Arabica coffee beans. Try to control yourself. Photographer: Prashanth Vishwanathan/Bloomberg
Arabica coffee beans. Try to control yourself. Photographer: Prashanth Vishwanathan/Bloomberg

The price of arabica coffee, which is used to make most of the brews people buy from coffee shops and restaurants, has jumped 70 percent since the end of January. This raises two questions: What's going on? And what does it mean for you?

Data compiled by Bloomberg
Data compiled by Bloomberg

One plausible explanation is that traders are worried about the size of the Brazilian harvest, thanks to a particularly nasty drought. That's a big deal, because Brazil grew about 29 percent of the world's total coffee exports last year and an even higher share of the prized arabica species. Sure, there are alternatives: Robusta beans are about half the price of arabica, but they're mostly used for instant coffee because of their bitterness.

(Let's pause here to note that coffee beans aren't really beans at all, but the seeds of a fruit that looks sort of like a cherry, in case you were wondering.)

Another possibility is that speculators are piling into coffee futures simply because it started going up a lot, along with almost every risky financial asset. Trading volume in arabica coffee futures started surging to record highs about the same time emerging market assets stopped plunging in value -- the Turkish lira hit bottom against the dollar on Jan. 24, for example.

Here's something else to support that theory: Shares in Tesla Motors Inc., whose bubbly quality makes it a good proxy for investors' irrational exuberance, have been moving almost in tandem with the price of arabica coffee over the past six months. That's not exactly what you would expect if Brazilian droughts were the most important thing going on.

Data compiled by Bloomberg
Data compiled by Bloomberg

Whatever the reason, the good news is that this spike in coffee prices shouldn't affect consumers too much -- for now, anyway. You could be forgiven for worrying: The coffee sold by Starbucks Corp., McDonald's Corp. and Dunkin' Brands Group Inc. comes from arabica beans. Luckily, the raw cost of the bean is only one piece of the total cost of a cup of joe, which should shield consumers from the wildest price springs. That may help explain why consumer prices of roasted coffee increased by only about 25 percent when arabica prices doubled back in 2010.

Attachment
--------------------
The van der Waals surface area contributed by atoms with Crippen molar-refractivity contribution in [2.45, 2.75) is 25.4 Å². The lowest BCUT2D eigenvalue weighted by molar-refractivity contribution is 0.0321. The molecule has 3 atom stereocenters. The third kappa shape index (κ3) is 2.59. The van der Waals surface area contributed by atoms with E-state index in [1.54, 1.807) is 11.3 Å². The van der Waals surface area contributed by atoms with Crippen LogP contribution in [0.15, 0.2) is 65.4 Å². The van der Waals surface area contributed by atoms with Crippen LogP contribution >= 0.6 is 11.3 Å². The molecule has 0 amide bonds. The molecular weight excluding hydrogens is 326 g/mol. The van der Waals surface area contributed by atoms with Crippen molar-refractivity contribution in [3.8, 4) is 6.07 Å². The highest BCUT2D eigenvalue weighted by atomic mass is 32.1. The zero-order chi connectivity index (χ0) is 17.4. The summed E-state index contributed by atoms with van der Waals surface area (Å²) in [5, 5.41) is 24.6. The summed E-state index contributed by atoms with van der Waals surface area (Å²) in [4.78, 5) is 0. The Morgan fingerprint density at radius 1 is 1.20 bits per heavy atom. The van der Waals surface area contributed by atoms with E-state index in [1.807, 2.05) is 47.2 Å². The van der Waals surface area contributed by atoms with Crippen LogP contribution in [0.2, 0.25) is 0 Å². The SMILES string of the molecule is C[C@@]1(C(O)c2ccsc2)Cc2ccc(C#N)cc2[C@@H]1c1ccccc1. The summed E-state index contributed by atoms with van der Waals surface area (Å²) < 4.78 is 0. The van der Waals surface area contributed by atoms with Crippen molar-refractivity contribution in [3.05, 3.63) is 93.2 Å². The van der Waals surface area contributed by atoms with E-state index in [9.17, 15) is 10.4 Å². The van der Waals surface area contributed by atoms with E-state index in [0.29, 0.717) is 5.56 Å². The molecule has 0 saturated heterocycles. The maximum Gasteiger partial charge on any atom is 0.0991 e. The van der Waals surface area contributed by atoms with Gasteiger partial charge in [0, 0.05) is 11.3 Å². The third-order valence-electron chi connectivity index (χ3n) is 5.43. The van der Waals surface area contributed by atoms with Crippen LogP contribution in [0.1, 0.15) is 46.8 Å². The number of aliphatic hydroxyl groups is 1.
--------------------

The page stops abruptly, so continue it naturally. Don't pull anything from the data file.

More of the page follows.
The big buyers also seem willing to eat some of the price increases by accepting narrower profit margins, instead of passing all of those swings onto jittery consumers. Starbucks's annual reports make it clear that movements in the cost of coffee, tea and sugar affect their earnings results each year, although not by much.

A representative from Starbucks explained to me that they lock in their prices well in advance -- all of their arabica coffee needs through the end of September 2014 have already been guaranteed, for example, and a quarter of 2015 purchases, too. That may explain why the company's market value hasn't budged in response to the soaring cost of coffee.

Consumers don't need to worry about any of this, but shaky-handed traders should probably be asking themselves why risky assets seem to be going up all of a sudden.

To contact the writer of this article: Matthew C. Klein at mklein62@bloomberg.net.

To contact the editor responsible for this article: Christopher Flavelle at cflavelle@bloomberg.net.